Myth #1 Wireless equipment like handphones, microwaves and even mammogram machines can cause breast cancer.
“Low-energy radiation, including cell phone signals, microwaves and Wi-Fi, does not have enough energy to effect DNA damage,” says Dr Chuwa. “Of note, mammograms expose the breasts to tiny amounts of radiation. Modern machines use low radiation doses to get breast x-rays with high image quality. The benefits of mammography in detecting early stage breast cancers far outweigh any possible harm from the radiation exposure.”
Myth #2 Wearing underwire bras causes breast cancer.
“It is believed that underwire bras restrict the drainage of toxins from the breast, resulting in accumulation of cancer-causing substances in the breast. However, a scientific study found no real difference in risk between women who wore a bra and those who didn’t,” Dr Chuwa explains. With that said, she notes that being overweight increases breast cancer risk and is associated with women having larger breasts and needing to wear a bra more often, so the risk lies in the woman’s weight instead of the underwire bras.
Myth #3 If I have breast cancer, I need to have a mastectomy.
“Surgery has progressed considerably over the last few decades,” Dr Chuwa says. With better drugs, women now survive longer, which leads to a greater emphasis on preserving a good and functional quality of life. “There’s also a trend towards reconstructive and oncoplastic surgical approaches that better preserve the shape and form of the breast despite cancer removal,” Dr Chuwa remarks.
Myth #4 A lump in my breast is a symptom or early stage of breast cancer.
A lump in the breast is the most common symptom of breast cancer. “However, 90 per cent of breast lumps felt by women are benign,” Dr Chuwa says. “It is important to be vigilant, but do not panic. Observe if the lump resolves following menstruation; if it persists, consult your doctor who will order tests like an ultrasound scan to determine the nature of the lump.”
Myth #5 Women with breast implants cannot undergo breast screenings.
Women with breast implants can and should go for regular mammograms. However, they should note that it is best for them to mention their conditions with the doctor beforehand to ensure a safe and inclusive breast screening process.
Myth #6 Mammogram screening is 100% accurate, and women who receive a negative result will not have to take a mammogram again for the rest of their lives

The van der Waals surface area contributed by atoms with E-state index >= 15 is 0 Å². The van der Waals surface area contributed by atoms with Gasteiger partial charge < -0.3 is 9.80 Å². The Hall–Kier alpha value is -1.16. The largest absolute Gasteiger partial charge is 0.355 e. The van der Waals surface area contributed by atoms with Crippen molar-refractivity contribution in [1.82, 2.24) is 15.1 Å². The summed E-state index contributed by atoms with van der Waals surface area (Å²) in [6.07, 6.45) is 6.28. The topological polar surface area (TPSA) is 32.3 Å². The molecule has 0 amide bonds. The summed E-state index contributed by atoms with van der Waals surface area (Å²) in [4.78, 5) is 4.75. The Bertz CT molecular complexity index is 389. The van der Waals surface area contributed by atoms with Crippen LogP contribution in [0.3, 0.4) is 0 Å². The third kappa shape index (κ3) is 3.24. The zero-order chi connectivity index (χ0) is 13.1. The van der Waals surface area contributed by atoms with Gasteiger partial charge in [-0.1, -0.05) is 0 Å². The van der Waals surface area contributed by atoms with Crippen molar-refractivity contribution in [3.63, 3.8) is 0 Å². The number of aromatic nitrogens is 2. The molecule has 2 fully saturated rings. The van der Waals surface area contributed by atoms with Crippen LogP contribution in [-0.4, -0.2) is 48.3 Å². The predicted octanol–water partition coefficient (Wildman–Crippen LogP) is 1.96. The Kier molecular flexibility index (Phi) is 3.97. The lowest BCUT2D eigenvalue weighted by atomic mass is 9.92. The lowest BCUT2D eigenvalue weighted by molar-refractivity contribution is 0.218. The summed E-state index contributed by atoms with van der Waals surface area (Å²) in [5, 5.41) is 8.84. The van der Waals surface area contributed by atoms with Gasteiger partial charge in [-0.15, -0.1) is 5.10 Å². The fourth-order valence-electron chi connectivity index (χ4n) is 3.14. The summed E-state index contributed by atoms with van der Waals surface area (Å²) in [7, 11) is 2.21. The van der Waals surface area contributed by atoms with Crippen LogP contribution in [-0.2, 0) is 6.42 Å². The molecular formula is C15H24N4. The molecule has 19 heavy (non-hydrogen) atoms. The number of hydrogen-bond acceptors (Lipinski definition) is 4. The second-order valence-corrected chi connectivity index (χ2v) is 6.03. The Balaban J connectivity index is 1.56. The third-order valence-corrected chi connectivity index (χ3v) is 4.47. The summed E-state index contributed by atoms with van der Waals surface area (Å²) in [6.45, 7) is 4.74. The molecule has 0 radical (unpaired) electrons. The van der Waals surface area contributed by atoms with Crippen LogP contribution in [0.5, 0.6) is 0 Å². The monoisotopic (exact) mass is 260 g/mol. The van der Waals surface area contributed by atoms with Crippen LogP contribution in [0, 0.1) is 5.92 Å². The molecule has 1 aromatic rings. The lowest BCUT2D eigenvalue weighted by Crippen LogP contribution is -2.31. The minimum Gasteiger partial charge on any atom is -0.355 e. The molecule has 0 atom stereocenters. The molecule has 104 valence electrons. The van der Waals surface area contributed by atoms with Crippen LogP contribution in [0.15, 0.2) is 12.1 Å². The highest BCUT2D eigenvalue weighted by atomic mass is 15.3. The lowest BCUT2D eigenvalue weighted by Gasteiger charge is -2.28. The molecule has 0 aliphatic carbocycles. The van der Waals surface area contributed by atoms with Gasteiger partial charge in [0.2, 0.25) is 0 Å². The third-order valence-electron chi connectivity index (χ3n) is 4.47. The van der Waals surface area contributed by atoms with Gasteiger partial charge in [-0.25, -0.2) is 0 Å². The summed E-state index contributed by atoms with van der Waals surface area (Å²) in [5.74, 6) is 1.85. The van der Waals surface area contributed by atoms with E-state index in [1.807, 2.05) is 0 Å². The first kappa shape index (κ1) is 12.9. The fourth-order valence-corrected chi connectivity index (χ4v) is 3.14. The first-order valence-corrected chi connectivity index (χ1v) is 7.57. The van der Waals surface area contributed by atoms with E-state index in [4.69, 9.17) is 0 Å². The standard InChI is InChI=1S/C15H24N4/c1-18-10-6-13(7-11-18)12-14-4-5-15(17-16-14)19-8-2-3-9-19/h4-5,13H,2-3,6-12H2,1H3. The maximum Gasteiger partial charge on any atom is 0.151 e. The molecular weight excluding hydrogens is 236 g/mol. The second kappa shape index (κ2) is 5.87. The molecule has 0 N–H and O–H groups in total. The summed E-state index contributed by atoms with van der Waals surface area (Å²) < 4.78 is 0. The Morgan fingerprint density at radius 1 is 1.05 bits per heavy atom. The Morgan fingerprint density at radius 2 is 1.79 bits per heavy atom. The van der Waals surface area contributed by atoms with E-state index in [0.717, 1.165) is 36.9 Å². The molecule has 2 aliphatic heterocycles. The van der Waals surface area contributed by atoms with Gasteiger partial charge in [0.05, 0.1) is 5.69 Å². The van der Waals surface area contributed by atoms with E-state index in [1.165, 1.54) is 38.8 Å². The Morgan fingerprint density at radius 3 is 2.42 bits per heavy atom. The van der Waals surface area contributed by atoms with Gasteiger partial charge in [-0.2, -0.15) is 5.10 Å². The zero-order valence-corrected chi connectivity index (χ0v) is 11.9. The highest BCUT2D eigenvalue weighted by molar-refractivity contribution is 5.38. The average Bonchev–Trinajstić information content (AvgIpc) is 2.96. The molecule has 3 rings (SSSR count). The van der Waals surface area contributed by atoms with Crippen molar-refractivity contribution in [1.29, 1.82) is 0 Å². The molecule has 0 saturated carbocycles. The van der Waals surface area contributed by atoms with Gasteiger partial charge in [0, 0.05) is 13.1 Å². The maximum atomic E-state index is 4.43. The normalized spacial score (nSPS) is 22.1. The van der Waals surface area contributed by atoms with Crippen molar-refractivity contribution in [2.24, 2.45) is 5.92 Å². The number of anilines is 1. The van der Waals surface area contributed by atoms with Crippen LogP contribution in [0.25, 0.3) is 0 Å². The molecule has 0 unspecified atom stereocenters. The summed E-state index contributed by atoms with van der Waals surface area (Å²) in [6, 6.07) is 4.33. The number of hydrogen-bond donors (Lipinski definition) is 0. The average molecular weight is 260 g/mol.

The accuracy of a mammogram screening depends on several factors. According to the Breast Cancer Surveillance Consortium, the overall sensitivity of mammography is about 87 per cent. This means mammography correctly identifies about 87 percent of women who truly have breast cancer, with higher sensitivity in women over 50 and women with fatty breasts.
Despite that, mammograms remain the most effective way of early detection of breast cancer, as it is able to detect small tumours two to three years before any lumps can be felt. A study has also shown a 28 per cent decrease in death from breast cancer in women over 40 who had regular mammograms.
Myth #7 Breast cancer only affects older women so there’s no reason for me to undergo screening while I am young.
While the incidence rate of breast cancer increases sharply for women from age 30 – 39 onwards, there are still cases in Singapore where breast cancer is diagnosed in patients as young as 19 years old. However, mammograms are not generally recommended for women under 40 years old as the density of breast tissue in younger women will render mammograms ineffective in detecting breast cancer.
Hence, The American Cancer Society (ACS) recommends that all women 20 years of age or older to perform monthly breast self-examinations (BSE) to improve the chances of early detection in breast cancer.
Myth #8 You must wait five years to see if you’re truly cancer free.
Even after surgery to remove the tumour, recurrence of breast cancer can still occur – it is said that recurrence rates within the first five years after diagnosis is the highest. Often times, patients will still need to undergo chemotherapy even after surgery to ensure that the cancer is completely eliminated.
A promising new breakthrough in predictive medicine, MammaPrint, claims to be able to predict if a patient is likely to experience a recurrence of breast cancer. This prognostic and predictive diagnostic test is recommended for patients in the early stage of breast cancer who have undergone surgery, to give them greater peace of mind without the five-year wait. All it takes it a simple blood test and analysis of the patient’s genomics. This saves survivors from having to go through unnecessary chemotherapy after surgery. This FDA-approved technology is available at Parkway Pantai Hospital.
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